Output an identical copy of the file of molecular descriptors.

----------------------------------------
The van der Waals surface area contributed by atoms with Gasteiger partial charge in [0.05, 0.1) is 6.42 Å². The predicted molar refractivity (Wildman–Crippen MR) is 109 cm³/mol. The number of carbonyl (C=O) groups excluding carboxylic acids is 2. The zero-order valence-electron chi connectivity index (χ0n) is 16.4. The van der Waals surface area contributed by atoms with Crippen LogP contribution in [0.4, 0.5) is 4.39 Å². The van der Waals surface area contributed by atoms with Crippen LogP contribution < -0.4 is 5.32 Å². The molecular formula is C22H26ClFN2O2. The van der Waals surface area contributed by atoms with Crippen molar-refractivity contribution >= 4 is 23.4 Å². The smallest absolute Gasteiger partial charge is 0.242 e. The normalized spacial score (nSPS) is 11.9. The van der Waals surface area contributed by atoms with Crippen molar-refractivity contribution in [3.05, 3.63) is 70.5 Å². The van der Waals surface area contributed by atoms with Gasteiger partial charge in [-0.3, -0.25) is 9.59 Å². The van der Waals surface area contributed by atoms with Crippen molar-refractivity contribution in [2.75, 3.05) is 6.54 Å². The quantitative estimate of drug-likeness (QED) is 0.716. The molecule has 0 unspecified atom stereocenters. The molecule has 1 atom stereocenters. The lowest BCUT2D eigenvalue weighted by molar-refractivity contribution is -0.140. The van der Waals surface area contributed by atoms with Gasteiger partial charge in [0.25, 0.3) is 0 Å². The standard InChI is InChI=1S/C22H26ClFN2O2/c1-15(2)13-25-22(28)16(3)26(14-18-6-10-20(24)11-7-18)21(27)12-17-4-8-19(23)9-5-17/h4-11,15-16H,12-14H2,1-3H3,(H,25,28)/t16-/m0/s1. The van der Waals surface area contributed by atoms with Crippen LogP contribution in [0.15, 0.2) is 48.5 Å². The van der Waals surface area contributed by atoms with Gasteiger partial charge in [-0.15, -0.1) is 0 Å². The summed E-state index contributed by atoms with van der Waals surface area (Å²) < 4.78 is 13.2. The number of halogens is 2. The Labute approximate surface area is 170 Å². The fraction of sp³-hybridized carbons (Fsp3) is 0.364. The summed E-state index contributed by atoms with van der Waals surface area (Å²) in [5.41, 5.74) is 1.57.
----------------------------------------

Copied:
The van der Waals surface area contributed by atoms with Gasteiger partial charge in [0.05, 0.1) is 6.42 Å². The predicted molar refractivity (Wildman–Crippen MR) is 109 cm³/mol. The number of carbonyl (C=O) groups excluding carboxylic acids is 2. The zero-order valence-electron chi connectivity index (χ0n) is 16.4. The van der Waals surface area contributed by atoms with Crippen LogP contribution in [0.4, 0.5) is 4.39 Å². The van der Waals surface area contributed by atoms with Crippen LogP contribution < -0.4 is 5.32 Å². The molecular formula is C22H26ClFN2O2. The van der Waals surface area contributed by atoms with Crippen molar-refractivity contribution >= 4 is 23.4 Å². The smallest absolute Gasteiger partial charge is 0.242 e. The normalized spacial score (nSPS) is 11.9. The van der Waals surface area contributed by atoms with Crippen molar-refractivity contribution in [3.05, 3.63) is 70.5 Å². The van der Waals surface area contributed by atoms with Gasteiger partial charge in [-0.3, -0.25) is 9.59 Å². The van der Waals surface area contributed by atoms with Crippen molar-refractivity contribution in [2.75, 3.05) is 6.54 Å². The quantitative estimate of drug-likeness (QED) is 0.716. The molecule has 0 unspecified atom stereocenters. The molecule has 1 atom stereocenters. The lowest BCUT2D eigenvalue weighted by molar-refractivity contribution is -0.140. The van der Waals surface area contributed by atoms with Gasteiger partial charge in [0.25, 0.3) is 0 Å². The standard InChI is InChI=1S/C22H26ClFN2O2/c1-15(2)13-25-22(28)16(3)26(14-18-6-10-20(24)11-7-18)21(27)12-17-4-8-19(23)9-5-17/h4-11,15-16H,12-14H2,1-3H3,(H,25,28)/t16-/m0/s1. The van der Waals surface area contributed by atoms with Crippen LogP contribution in [0.15, 0.2) is 48.5 Å². The van der Waals surface area contributed by atoms with Gasteiger partial charge in [-0.15, -0.1) is 0 Å². The summed E-state index contributed by atoms with van der Waals surface area (Å²) < 4.78 is 13.2. The number of halogens is 2. The Labute approximate surface area is 170 Å². The fraction of sp³-hybridized carbons (Fsp3) is 0.364. The summed E-state index contributed by atoms with van der Waals surface area (Å²) in [5.41, 5.74) is 1.57.